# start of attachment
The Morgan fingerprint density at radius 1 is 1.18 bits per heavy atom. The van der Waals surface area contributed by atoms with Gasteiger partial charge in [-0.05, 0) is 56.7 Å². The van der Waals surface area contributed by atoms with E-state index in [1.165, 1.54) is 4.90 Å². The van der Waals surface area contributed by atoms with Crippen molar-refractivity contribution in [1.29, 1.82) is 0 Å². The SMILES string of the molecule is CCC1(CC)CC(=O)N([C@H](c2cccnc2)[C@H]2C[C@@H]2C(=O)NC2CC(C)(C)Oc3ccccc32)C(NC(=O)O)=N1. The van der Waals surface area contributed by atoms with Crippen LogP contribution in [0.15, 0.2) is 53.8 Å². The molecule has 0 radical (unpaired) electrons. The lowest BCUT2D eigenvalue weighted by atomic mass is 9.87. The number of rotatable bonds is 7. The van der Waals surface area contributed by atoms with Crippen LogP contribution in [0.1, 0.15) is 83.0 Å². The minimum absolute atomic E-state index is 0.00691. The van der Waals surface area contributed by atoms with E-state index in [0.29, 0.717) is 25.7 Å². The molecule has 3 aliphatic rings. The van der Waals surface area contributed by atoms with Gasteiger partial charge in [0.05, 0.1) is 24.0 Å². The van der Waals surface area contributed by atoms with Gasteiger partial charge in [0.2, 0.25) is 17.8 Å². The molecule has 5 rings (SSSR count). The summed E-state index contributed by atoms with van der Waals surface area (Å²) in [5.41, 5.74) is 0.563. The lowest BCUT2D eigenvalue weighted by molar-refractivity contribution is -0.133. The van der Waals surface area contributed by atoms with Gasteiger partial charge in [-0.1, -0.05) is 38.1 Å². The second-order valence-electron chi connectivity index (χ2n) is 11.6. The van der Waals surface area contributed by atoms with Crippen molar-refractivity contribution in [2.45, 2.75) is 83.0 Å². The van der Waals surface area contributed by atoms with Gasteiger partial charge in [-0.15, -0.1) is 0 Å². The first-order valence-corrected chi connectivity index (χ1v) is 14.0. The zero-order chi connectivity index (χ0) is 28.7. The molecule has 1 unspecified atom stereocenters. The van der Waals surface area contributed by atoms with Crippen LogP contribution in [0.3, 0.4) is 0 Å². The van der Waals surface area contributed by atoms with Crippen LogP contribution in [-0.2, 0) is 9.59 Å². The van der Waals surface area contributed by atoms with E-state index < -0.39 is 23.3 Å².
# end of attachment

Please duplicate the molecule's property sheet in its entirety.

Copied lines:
The Morgan fingerprint density at radius 1 is 1.18 bits per heavy atom. The van der Waals surface area contributed by atoms with Gasteiger partial charge in [-0.05, 0) is 56.7 Å². The van der Waals surface area contributed by atoms with E-state index in [1.165, 1.54) is 4.90 Å². The van der Waals surface area contributed by atoms with Crippen molar-refractivity contribution in [1.29, 1.82) is 0 Å². The SMILES string of the molecule is CCC1(CC)CC(=O)N([C@H](c2cccnc2)[C@H]2C[C@@H]2C(=O)NC2CC(C)(C)Oc3ccccc32)C(NC(=O)O)=N1. The van der Waals surface area contributed by atoms with Crippen LogP contribution in [0.15, 0.2) is 53.8 Å². The molecule has 0 radical (unpaired) electrons. The lowest BCUT2D eigenvalue weighted by atomic mass is 9.87. The number of rotatable bonds is 7. The van der Waals surface area contributed by atoms with Crippen LogP contribution in [0.1, 0.15) is 83.0 Å². The minimum absolute atomic E-state index is 0.00691. The van der Waals surface area contributed by atoms with E-state index in [0.29, 0.717) is 25.7 Å². The molecule has 3 aliphatic rings. The van der Waals surface area contributed by atoms with Gasteiger partial charge in [0.05, 0.1) is 24.0 Å². The van der Waals surface area contributed by atoms with Gasteiger partial charge in [0.2, 0.25) is 17.8 Å². The molecule has 5 rings (SSSR count). The summed E-state index contributed by atoms with van der Waals surface area (Å²) in [5.41, 5.74) is 0.563. The lowest BCUT2D eigenvalue weighted by molar-refractivity contribution is -0.133. The van der Waals surface area contributed by atoms with Gasteiger partial charge in [-0.1, -0.05) is 38.1 Å². The second-order valence-electron chi connectivity index (χ2n) is 11.6. The van der Waals surface area contributed by atoms with Crippen molar-refractivity contribution in [2.45, 2.75) is 83.0 Å². The van der Waals surface area contributed by atoms with Gasteiger partial charge in [-0.15, -0.1) is 0 Å². The first-order valence-corrected chi connectivity index (χ1v) is 14.0. The zero-order chi connectivity index (χ0) is 28.7. The molecule has 1 unspecified atom stereocenters. The van der Waals surface area contributed by atoms with Crippen LogP contribution in [0.3, 0.4) is 0 Å². The van der Waals surface area contributed by atoms with Crippen LogP contribution in [-0.2, 0) is 9.59 Å². The van der Waals surface area contributed by atoms with E-state index < -0.39 is 23.3 Å².